Two suspected NDFB(S) men were killed in cold blood, weapons were planted, says CRPF IGP’s report

CRPF, Assam fake encounter, Assam newsAn Inspector General of Police, serving with the CRPF in the North East, has raised several questions regarding an encounter carried out in a joint operation by the Army, Assam Police, CRPF and the Sashastra Seema Bal (SSB) in Chirang district of Assam in the early hours of March 30 this year.

In his report sent to CRPF headquarters in Delhi, Gujarat cadre IPS officer Rajnish Rai, currently posted in Shillong with CRPF as IG, North East Sector, has alleged that the encounter — neat Simlaguri village under Amguri police station — that led to the death of two suspected members of the National Democratic Front of Bodoland (Songbijit), or NDFB(S) faction, was staged. And that the two men were picked up from a house in D-Kalling village and killed in cold blood in Simlaguri.

Calling for a full-fledged investigation, Rai has alleged that weapons were planted on their bodies.

The two killed were identified as Lucas Narzary alias N Langfa and David Islary alias Dayud.

He says he has witnesses who have identified the bodies as those of the two men who were picked up and that these witnesses are in his safe custody.

Rai’s report, dated April 17, 2017, is marked to Assam Chief Secretary V K Pipersenia; the then acting CRPF DG Sudeep Lakhtakia; Lt Gen A S Bedi, GOC, 4 Corps & Chairperson, Operational Group, Unified Command; Assam DG Mukesh Sahay; SSB DG Archana Ramasundaram and CRPF ADG (NE Zone) Mohd Javed Akhtar.

Also Read | ‘False account of planned murder, shown as brave act’

The salient points made in the Rai’s report:

* GPS records show how a CRPF unit of the CoBRA visited the encounter spot in Simlaguri a few hours before the encounter. “It leads to the suspicion that the CoBRA (CCCC) team was trying to identify a suitable location where the alleged encounter with the NDFB(S) cadres could be stage managed,” Rai’s report says.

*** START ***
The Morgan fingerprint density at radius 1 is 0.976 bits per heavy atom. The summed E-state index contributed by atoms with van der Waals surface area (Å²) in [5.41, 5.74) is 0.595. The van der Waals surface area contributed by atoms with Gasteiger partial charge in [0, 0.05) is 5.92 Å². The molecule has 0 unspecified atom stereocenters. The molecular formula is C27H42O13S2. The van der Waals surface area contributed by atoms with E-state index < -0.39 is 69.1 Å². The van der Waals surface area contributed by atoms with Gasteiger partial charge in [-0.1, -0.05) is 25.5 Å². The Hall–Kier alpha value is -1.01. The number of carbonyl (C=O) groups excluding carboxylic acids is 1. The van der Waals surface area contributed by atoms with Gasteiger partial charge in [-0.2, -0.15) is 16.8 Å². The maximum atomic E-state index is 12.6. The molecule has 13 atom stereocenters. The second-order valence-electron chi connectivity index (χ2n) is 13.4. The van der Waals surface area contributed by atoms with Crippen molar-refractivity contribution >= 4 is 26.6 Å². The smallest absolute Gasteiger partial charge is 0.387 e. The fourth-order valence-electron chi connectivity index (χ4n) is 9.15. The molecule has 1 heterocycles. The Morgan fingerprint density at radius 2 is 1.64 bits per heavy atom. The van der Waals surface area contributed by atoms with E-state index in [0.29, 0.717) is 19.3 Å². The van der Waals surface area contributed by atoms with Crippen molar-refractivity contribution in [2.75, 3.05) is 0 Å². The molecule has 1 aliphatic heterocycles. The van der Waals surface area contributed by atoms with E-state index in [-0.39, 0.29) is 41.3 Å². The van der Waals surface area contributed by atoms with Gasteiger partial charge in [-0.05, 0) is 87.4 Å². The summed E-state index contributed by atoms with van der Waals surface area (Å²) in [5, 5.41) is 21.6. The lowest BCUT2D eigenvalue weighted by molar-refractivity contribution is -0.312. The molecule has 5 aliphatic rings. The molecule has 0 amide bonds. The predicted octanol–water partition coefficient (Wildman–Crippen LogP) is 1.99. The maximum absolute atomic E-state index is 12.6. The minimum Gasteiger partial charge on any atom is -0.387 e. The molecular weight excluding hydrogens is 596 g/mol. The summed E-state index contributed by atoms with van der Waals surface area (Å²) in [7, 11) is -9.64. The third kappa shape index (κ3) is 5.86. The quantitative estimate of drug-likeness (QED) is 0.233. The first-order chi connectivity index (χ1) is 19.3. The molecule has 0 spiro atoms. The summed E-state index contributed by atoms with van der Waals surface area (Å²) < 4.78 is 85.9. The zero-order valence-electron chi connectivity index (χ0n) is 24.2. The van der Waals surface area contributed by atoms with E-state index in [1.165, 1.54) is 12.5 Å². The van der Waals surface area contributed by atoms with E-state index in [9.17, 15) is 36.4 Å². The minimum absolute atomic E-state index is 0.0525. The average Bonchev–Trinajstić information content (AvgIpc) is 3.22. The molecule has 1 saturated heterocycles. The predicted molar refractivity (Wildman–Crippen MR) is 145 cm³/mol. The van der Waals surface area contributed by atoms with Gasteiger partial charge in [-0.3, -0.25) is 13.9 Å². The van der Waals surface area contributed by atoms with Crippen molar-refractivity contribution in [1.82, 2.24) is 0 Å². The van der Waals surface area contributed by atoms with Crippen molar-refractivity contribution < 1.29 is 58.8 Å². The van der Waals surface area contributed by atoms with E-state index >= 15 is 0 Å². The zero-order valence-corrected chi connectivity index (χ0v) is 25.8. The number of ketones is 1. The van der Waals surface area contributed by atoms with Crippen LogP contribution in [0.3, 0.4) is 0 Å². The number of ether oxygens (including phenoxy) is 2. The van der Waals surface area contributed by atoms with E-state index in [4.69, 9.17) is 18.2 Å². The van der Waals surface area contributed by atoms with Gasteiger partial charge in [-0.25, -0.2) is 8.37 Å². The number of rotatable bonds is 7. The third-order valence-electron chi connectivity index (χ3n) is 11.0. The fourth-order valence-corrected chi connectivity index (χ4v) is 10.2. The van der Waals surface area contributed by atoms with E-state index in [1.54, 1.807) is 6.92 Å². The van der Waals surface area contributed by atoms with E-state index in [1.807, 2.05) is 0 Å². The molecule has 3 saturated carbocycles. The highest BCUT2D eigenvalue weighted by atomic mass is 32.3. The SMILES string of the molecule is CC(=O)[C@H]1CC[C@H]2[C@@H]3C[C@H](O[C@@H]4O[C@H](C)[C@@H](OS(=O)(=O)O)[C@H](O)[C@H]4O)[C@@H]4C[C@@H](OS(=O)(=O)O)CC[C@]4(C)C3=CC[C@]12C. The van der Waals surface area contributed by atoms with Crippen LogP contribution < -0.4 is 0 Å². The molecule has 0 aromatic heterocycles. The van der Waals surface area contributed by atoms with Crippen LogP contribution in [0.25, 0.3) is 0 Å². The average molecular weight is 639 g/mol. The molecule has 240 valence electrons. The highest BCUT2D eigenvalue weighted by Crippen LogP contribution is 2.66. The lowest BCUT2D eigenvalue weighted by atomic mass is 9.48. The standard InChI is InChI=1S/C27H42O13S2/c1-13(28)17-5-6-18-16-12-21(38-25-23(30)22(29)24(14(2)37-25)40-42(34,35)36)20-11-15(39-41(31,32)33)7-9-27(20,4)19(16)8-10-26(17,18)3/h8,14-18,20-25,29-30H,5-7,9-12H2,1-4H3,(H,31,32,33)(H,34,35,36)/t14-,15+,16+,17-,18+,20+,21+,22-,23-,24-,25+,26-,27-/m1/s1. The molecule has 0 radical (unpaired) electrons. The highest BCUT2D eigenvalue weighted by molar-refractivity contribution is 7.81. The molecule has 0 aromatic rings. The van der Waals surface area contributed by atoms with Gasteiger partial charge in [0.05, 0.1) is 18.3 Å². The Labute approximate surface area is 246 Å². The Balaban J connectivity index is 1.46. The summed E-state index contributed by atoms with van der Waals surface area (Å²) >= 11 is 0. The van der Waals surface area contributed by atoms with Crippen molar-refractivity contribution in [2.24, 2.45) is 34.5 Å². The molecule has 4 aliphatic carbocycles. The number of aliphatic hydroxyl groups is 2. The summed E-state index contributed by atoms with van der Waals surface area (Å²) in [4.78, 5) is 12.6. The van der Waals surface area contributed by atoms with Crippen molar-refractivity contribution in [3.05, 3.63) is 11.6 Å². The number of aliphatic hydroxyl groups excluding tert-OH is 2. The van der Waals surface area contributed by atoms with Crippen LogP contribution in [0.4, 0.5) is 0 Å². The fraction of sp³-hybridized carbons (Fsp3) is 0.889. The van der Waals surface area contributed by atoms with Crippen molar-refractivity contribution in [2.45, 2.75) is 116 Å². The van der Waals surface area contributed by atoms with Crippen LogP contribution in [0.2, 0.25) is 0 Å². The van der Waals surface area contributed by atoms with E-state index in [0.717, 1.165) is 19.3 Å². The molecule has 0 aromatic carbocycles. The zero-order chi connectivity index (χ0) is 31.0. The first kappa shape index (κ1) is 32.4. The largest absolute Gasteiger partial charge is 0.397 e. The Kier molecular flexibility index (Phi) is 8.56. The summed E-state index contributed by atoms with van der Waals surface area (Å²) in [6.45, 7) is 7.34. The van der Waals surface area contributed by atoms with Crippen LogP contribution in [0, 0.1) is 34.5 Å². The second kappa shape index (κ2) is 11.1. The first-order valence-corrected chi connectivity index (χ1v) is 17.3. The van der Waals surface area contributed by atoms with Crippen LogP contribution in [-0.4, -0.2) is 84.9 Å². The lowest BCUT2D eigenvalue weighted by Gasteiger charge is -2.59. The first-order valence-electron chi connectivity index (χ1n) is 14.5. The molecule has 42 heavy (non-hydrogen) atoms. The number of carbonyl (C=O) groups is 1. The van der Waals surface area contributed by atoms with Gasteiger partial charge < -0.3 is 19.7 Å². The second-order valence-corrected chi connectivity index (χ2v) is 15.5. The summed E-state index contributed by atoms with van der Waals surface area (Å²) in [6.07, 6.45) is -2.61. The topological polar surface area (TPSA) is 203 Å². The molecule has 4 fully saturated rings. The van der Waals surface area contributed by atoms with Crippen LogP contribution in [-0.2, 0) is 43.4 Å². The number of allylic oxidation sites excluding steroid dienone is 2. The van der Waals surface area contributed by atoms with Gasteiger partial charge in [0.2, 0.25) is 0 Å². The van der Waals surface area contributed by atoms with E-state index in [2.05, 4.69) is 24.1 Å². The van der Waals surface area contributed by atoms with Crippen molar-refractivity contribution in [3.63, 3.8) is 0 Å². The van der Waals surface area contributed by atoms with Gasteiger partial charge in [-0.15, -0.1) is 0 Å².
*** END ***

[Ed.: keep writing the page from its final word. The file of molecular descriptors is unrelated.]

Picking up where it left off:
It refers to “discreet” enquiries by senior officers who contradict the official version of the events.

* It cites statements of witnesses who have identified the photograph of the two slain cadres as the men picked up from D-Kalling village on the night of the encounter. Rai has not attached their statements to protect the identity of the witnesses but claims they would be presented to an independent investigation team.

* An 11-year-old boy was present in the house from where the suspected NDFB(S) men were picked up. This boy, says the report, was taken away by a woman who lived in the adjacent house even as the operation was on.

* As per the Special Situation Report prepared by those involved in the operation, Team No. 15 of 210 CoBRA was involved in the operation. However, when the enquiry officer asked some of the men from the team, they flatly refused being part of it. The report says this shows there was something amiss as the same men were earlier taking credit for the operation.

* The report suggests that a team (of Assam police and Army) picked up the NDFB(S) cadres from D-Kalling village and then met another team at Ouguri. It was then that the decision to kill the duo was taken.

In his report, Rai has observed, “Had this unlawful act been committed by a group of a few deviant officers, I would not have been so concerned. However, since multiple security agencies were involved in this incident, it indicates a deeper institutional malady in the functioning of the country’s most prestigious security forces. It represents a dangerous deterioration and degradation of institutional processes.”

Calling custodial killings “worse than insurgency/militancy” because they have the authority of the state behind them, Rai says in the report: “Security forces do not have the right to kill them (dastardliest of criminals/militants) in cold blood under the cloak of larger societal good. Therefore, it is crucial to strike a balance between individual human rights and societal interests while combating insurgency. Failure to do so is a cure worse than the disease.”

On May 22, The Indian Express sent an email to the spokespersons of both the Army and the SSB for their comments on Rai’s report. Neither responded. Assam Chief Secretary did not respond to repeated calls and text messages over two days.

When asked about Rai’s report, Assam DG Mukesh Sahay said: “Whenever there is an encounter, there are laid down guidelines. All those guidelines are being strictly followed. An inspector general of police and a magistrate are enquiring into the matter. As far as this (Rai’s) report is concerned, we will think about taking cognisance of it after the magisterial enquiry is over.”

CRPF DG RR Bhatnagar said he would wait for Assam Police to complete its probe. “The report has already been sent to Assam police. It is their prerogative to investigate the matter. If their investigation finds anything wrong with the encounter, appropriate action will be taken,” he said.

Security personnel claimed to have recovered one 5.56 mm INSAS rifle along with magazine and twon live rounds 5.56 ammunition, nine empty cases of 5.56 ammunition, one 7.65 mm revolver along with three rounds of 7.65 ammunition, three empty cases of 7.65 ammunition and one Chinese hand grenade from their bodies.